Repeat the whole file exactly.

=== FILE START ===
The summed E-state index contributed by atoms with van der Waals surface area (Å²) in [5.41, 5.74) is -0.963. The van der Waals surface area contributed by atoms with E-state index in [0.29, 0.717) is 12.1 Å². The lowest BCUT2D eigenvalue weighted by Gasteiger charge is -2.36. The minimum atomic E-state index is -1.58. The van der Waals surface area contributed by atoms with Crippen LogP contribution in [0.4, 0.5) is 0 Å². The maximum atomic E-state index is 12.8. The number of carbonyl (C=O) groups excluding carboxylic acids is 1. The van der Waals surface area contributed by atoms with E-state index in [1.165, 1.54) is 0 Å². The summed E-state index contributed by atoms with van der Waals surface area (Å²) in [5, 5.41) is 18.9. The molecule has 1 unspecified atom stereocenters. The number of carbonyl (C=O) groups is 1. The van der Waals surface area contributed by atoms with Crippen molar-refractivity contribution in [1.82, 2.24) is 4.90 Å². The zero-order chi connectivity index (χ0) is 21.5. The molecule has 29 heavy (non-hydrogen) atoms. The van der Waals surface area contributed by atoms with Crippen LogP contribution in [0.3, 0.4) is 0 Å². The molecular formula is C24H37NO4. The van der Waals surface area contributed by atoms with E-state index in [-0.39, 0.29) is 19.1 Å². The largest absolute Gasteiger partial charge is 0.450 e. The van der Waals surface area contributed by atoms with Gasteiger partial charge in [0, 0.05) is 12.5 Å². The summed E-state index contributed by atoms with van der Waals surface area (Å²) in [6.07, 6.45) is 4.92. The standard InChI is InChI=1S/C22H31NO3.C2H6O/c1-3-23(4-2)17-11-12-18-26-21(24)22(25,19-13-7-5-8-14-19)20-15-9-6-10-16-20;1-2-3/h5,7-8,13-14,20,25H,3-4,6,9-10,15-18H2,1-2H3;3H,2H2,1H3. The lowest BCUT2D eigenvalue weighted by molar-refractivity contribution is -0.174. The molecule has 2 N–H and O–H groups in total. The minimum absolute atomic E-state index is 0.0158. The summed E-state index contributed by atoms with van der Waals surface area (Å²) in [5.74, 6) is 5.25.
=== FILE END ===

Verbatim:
The summed E-state index contributed by atoms with van der Waals surface area (Å²) in [5.41, 5.74) is -0.963. The van der Waals surface area contributed by atoms with E-state index in [0.29, 0.717) is 12.1 Å². The lowest BCUT2D eigenvalue weighted by Gasteiger charge is -2.36. The minimum atomic E-state index is -1.58. The van der Waals surface area contributed by atoms with Crippen LogP contribution in [0.4, 0.5) is 0 Å². The maximum atomic E-state index is 12.8. The number of carbonyl (C=O) groups excluding carboxylic acids is 1. The van der Waals surface area contributed by atoms with E-state index in [1.165, 1.54) is 0 Å². The summed E-state index contributed by atoms with van der Waals surface area (Å²) in [5, 5.41) is 18.9. The molecule has 1 unspecified atom stereocenters. The number of carbonyl (C=O) groups is 1. The van der Waals surface area contributed by atoms with Crippen molar-refractivity contribution in [1.82, 2.24) is 4.90 Å². The zero-order chi connectivity index (χ0) is 21.5. The molecule has 29 heavy (non-hydrogen) atoms. The van der Waals surface area contributed by atoms with Crippen LogP contribution in [0.3, 0.4) is 0 Å². The molecular formula is C24H37NO4. The van der Waals surface area contributed by atoms with E-state index in [-0.39, 0.29) is 19.1 Å². The largest absolute Gasteiger partial charge is 0.450 e. The van der Waals surface area contributed by atoms with Gasteiger partial charge in [0, 0.05) is 12.5 Å². The summed E-state index contributed by atoms with van der Waals surface area (Å²) in [6.07, 6.45) is 4.92. The standard InChI is InChI=1S/C22H31NO3.C2H6O/c1-3-23(4-2)17-11-12-18-26-21(24)22(25,19-13-7-5-8-14-19)20-15-9-6-10-16-20;1-2-3/h5,7-8,13-14,20,25H,3-4,6,9-10,15-18H2,1-2H3;3H,2H2,1H3. The lowest BCUT2D eigenvalue weighted by molar-refractivity contribution is -0.174. The molecule has 2 N–H and O–H groups in total. The minimum absolute atomic E-state index is 0.0158. The summed E-state index contributed by atoms with van der Waals surface area (Å²) in [5.74, 6) is 5.25.